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Our History

For hundreds of years, philanthropic giving has played an essential role in furthering social and economic progress across the country. Private philanthropists act to produce something of common value, a greater good for a larger group than themselves as individuals. Over the centuries, private donors have typically made gifts for critical needs far earlier, and more quickly, than either businesses or government. These voluntary gifts have often initiated the first stages of tremendous change and development.

a main street intersection of Natick town center with brick buildings and old church with high steeple

Presently, philanthropy is growing across the U.S. Too often, however, critical needs closer to home are neglected because, ironically, local needs may not be as well known, and donors may not have the time or inclination to sift through hundreds of options to determine where to give. Community giving is vital to a region’s infrastructure.

In 1996, a visionary group of residents established the Crossroads Community Foundation to address the issues and challenges facing the cities and towns west of Route 128 and east of Route 495 and to bring the benefits of a community foundation to MetroWest residents and nonprofit organizations. With a deep understanding of MetroWest, its nonprofits, and its needs, the Foundation served as a resource, leader, and catalyst for philanthropy by connecting donors with nonprofits, and nonprofits with each other, across the region. By providing donors with flexible and innovative means to make gifts to support MetroWest, the Foundation helped all area residents, especially those who are most vulnerable and in need.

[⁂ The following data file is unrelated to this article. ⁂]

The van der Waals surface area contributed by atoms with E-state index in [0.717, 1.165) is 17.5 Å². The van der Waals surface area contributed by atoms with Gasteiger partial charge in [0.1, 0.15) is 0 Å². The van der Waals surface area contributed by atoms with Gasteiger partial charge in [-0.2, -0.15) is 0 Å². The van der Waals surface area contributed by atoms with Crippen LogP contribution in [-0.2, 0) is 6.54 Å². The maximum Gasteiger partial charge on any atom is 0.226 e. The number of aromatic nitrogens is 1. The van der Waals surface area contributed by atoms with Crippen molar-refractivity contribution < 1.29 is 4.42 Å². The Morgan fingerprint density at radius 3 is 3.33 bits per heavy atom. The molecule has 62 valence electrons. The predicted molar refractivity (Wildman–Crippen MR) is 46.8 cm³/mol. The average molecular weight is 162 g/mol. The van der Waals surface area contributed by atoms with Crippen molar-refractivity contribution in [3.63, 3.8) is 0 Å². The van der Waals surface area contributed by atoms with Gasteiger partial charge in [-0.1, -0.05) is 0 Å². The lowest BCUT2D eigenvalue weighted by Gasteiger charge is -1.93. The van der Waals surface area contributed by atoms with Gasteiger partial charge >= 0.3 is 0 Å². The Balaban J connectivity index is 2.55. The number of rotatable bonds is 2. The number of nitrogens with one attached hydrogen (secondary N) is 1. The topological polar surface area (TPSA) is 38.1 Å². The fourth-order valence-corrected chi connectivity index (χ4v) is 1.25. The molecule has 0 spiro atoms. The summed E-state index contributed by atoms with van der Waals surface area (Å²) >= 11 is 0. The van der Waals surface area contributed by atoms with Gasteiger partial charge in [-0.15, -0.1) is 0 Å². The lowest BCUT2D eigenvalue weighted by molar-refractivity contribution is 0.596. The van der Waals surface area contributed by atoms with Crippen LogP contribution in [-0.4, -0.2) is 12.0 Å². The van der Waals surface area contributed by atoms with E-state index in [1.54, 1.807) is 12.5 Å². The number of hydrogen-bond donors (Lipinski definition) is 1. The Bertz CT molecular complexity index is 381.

Today, renamed Foundation for MetroWest, the Foundation holds over $26 million in assets comprising more than 100 funds. This financial depth gives trustees, staff, and community partners the resources to assess community challenges and propose sustainable solutions. As of 2020, $19 million has been distributed to nonprofits across MetroWest to support their work in the human services, environmental stewardship, education, youth development, hunger relief, and arts and cultural sectors.

stone bridge with the Charles River running below it in Natick

Foundation for MetroWest augments its role through strategic education services, like hosting community forums on philanthropy for donors and nonprofits to help people understand the needs of the region and how best to address them. The Foundation also offers services to financial advisors and works with finance and investment professionals as they advise clients on philanthropic investments.

The Foundation for MetroWest board is comprised of local residents and offers an important opportunity for leadership and engagement in improving the quality of life in this region.

As one of almost 800 community foundations nationwide, the Foundation for MetroWest represents one of the fastest-growing types of philanthropic organizations in the United States. With the rising exodus to MetroWest suburbs, private philanthropy is essential to sustain and enhance the quality of life in these communities for generations to come. MetroWest would not be the thriving region it is today if it were not for the continued support of private giving from all walks of life. In light of this, Foundation for MetroWest’s efforts will sustain and invigorate MetroWest communities for present and future generations.

About The Building

3 Eliot Street, the Morse-Dana-Leach House, was built when the east boundary of Natick extended to the western shore of Lake Waban, now in Wellesley. In 1759, David Morse built this as a “saltbox” on land he had purchased from the native owners in 1730. Ephraim Dana bought the property on April 27, 1779, and established a blacksmith shop at the corner of Leach Lane. His daughters, Rebecca and Tabitha, built the eastern extension of the house for the store. The property remained nominally in the Dana family for over 100 years. Eventually passing to in-laws, the Abbotts, then in-laws, the Leach Family and finally to H. Hollis Hunnewell on October 16, 1876.

the 3 Eliot Street building with the Foundation for MetroWest sign on the front sign post